The question still remained as to what method I would use to create my own jalapeno poppers. A small amount of research quickly revealed to me that there are many recipes out there for making homemade poppers, involving a variety of methods to dissect, stuff, bread, and cook them. I wondered what would be best: should I use entire peppers, or slice them in half? Should I stuff them with shredded cheese, cream cheese, or a combination of the two? Should I bread them or batter them? Should I fry them or bake them? Each method offered its own set of advantages and disadvantages, so rather than actually making a decision, I tried them all. All right, so maybe I didn’t actually try every method for making jalapeno poppers, but I tested out a number of them. The first factor to consider was whether to use one whole pepper per popper, or if just using half would be better. I divided my pepper collection into thirds and prepared them three different ways.
For one third, I simple trimmed the top of the pepper, sliced it in half, and scraped out the seeds and membrane. For the second third, I sliced the top only partway off, then sliced lengthwise down one side of the pepper, creating a T. This allowed me to gently open the pepper and empty out its innards, while still keeping it mostly intact. For the final third, I sliced the tops off completely, and used the handle of a teaspoon to scoop out everything inside. For keeping the peppers whole, I liked the third method best since it was simple and maintained the original form of the pepper best.

Next, I decided how to fill and bread the poppers. I filled approximately one third with just cream cheese, one third with just shredded cheese (a mixture of cheddar, pepper jack, and mozzarella), and one third with a combination of shredded and cream cheese. I made sure to try all the different fillings in each of the differently prepared peppers. I used a standard breading procedure to bread the poppers: flour, then egg, then breading. I used panko as my breading, because its light, crispy texture seemed like it would be perfect for this.
Following one recipe’s suggestion, I breaded some of the peppers twice, allowing them a few minutes to dry slightly between breading. I also placed these in the freezer for half an hour before cooking them. Both of these measures were to help create a coating on the peppers that would not fall off in frying oil, or in the oven, and that would be rendered crispy in the cooking process.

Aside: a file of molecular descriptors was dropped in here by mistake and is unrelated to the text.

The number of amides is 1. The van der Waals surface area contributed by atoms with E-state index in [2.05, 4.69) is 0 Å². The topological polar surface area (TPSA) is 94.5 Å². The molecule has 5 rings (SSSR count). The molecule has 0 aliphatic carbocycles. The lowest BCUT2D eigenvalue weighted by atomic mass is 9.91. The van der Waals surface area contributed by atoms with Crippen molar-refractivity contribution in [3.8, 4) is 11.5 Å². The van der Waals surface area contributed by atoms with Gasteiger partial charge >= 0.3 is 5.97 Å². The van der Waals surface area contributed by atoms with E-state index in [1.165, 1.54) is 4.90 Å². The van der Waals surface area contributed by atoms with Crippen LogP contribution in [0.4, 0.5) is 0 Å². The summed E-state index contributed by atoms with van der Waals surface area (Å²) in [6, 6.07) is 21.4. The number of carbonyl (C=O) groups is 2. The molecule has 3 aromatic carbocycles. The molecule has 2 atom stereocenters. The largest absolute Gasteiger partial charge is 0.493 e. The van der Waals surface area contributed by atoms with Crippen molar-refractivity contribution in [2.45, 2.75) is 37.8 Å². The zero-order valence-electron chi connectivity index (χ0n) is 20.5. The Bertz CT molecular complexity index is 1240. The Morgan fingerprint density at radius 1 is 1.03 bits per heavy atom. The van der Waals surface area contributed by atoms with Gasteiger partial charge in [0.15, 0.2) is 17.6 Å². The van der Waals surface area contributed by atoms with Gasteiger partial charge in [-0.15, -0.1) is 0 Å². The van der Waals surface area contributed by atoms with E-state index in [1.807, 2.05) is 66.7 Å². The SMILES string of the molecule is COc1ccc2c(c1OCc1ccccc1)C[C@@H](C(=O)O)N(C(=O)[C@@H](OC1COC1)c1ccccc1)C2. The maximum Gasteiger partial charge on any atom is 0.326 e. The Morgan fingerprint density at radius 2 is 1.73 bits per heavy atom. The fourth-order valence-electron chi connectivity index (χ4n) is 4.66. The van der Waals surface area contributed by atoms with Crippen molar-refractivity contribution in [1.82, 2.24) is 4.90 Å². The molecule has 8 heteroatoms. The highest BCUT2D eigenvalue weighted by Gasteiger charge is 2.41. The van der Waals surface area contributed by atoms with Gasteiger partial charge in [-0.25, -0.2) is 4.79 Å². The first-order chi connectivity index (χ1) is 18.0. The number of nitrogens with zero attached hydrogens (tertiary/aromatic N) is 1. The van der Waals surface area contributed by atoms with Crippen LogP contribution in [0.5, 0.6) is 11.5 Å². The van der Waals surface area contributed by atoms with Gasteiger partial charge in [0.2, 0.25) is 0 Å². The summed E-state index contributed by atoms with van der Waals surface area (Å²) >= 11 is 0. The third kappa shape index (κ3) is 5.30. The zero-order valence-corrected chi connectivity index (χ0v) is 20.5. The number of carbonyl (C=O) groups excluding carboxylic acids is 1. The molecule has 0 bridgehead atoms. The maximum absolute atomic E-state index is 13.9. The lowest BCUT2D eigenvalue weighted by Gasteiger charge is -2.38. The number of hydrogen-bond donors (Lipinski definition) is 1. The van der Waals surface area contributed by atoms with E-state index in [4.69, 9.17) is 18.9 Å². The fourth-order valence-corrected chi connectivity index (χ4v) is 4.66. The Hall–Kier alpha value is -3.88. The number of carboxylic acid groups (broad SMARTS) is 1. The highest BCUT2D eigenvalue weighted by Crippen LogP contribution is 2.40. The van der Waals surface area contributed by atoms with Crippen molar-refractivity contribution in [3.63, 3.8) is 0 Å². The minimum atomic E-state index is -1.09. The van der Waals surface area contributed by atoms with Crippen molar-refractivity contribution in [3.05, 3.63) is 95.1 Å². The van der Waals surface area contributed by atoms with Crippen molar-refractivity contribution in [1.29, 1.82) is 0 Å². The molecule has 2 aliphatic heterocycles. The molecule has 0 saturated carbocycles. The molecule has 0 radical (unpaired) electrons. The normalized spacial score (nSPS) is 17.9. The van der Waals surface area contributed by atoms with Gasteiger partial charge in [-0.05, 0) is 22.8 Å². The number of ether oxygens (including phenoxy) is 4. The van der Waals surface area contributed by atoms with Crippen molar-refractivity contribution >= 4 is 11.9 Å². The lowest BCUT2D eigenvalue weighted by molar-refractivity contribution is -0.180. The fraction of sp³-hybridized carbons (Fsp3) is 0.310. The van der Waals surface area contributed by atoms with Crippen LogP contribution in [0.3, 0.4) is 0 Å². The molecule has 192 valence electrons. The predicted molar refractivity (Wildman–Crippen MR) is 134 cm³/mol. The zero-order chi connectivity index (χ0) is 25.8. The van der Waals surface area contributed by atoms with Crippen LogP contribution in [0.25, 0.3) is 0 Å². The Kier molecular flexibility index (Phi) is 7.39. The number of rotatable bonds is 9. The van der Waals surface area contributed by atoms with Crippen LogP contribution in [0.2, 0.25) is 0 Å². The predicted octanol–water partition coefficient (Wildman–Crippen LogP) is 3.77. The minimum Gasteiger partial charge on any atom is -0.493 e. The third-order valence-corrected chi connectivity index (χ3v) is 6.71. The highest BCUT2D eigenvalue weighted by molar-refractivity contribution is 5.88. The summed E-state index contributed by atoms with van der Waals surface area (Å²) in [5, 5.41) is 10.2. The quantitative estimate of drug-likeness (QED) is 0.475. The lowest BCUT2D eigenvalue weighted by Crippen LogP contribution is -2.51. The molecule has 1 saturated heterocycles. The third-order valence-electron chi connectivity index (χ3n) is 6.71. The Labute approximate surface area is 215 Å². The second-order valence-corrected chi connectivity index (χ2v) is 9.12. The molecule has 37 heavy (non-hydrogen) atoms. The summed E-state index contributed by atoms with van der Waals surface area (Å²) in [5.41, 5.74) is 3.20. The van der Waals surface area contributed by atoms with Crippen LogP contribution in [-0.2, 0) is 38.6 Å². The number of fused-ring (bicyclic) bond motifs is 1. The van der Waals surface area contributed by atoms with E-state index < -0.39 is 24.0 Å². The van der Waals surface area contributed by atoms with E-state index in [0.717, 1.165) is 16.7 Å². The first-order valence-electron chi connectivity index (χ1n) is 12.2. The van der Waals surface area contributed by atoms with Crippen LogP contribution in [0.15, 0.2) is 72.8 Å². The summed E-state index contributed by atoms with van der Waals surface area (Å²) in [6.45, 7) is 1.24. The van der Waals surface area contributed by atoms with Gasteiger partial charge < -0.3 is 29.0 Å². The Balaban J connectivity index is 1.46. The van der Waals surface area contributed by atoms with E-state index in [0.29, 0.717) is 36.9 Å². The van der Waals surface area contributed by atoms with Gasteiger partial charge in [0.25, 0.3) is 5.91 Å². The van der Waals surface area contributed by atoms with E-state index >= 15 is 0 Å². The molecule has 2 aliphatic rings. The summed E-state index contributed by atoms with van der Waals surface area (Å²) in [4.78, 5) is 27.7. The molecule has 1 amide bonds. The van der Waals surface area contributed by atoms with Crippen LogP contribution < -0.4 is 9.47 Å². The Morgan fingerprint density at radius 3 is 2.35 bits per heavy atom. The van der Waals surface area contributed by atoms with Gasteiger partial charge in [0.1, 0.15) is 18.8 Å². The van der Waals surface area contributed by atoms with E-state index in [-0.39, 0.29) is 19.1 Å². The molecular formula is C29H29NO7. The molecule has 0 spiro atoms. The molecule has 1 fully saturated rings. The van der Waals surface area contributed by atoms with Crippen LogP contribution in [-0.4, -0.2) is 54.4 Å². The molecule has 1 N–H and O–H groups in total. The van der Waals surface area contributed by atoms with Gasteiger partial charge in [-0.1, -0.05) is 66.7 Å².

I set aside a few of the halved peppers and did not bread them at all. Instead, I filled them with just cream cheese, wrapped them with a strip of bacon, and secured it with a toothpick. This idea is from a recipe from the Pioneer Woman. The recipe came highly recommended from a number of people in a thread on Serious Eats, so I decided I had to try it.
I tried out two different cooking methods: baking and frying. I fried most of the whole peppers and baked most of the halved ones, but, in the vein of experimenting, I did a few of each of the reverse. I baked in a 375 F oven, and I fried in a cast iron skillet at about 325 F. The baked ones took about half an hour to be rendered golden and crisp on the outside, and hot and gooey on the inside. The fried ones only took about five minutes per batch to get to this state. Finally, the moment of truth came, the time to test the results.
Everything looked promising. All of the poppers looked hot, crispy, and golden. None of the breading fell off, no poppers exploded or even leaked, and it seemed that everything was cooked through. With all of the different methods I experimented with, there are four main variations to talk about. I’ll start with the original offenders, the store bought, processed, frozen jalapeno poppers from T.G.I. Friday’s.
The breading on these creates a perfect, crisp layer that gently gives when you bite into it, without the rest of the popper falling apart. The cream cheese filling is hot and almost liquefied by heat, creamy and salty, and texturally contrasting to the crisp exterior. That filling is cradled in just a small square of jalapeno, probably about a quarter of a pepper. After comparing with the alternative, I’ve discovered that the poppers are not made from fresh peppers, but that preserved jalapenos are used instead. This renders them less hot, and distinctly less pepper-tasting. They could be eaten in one bite, but two is just right. They’re a combination of crunchiness and gooeyness, and spicy heat and rich cream. I’m not going to lie: they’re fantastic.

The second are the ones I breaded whole and fried.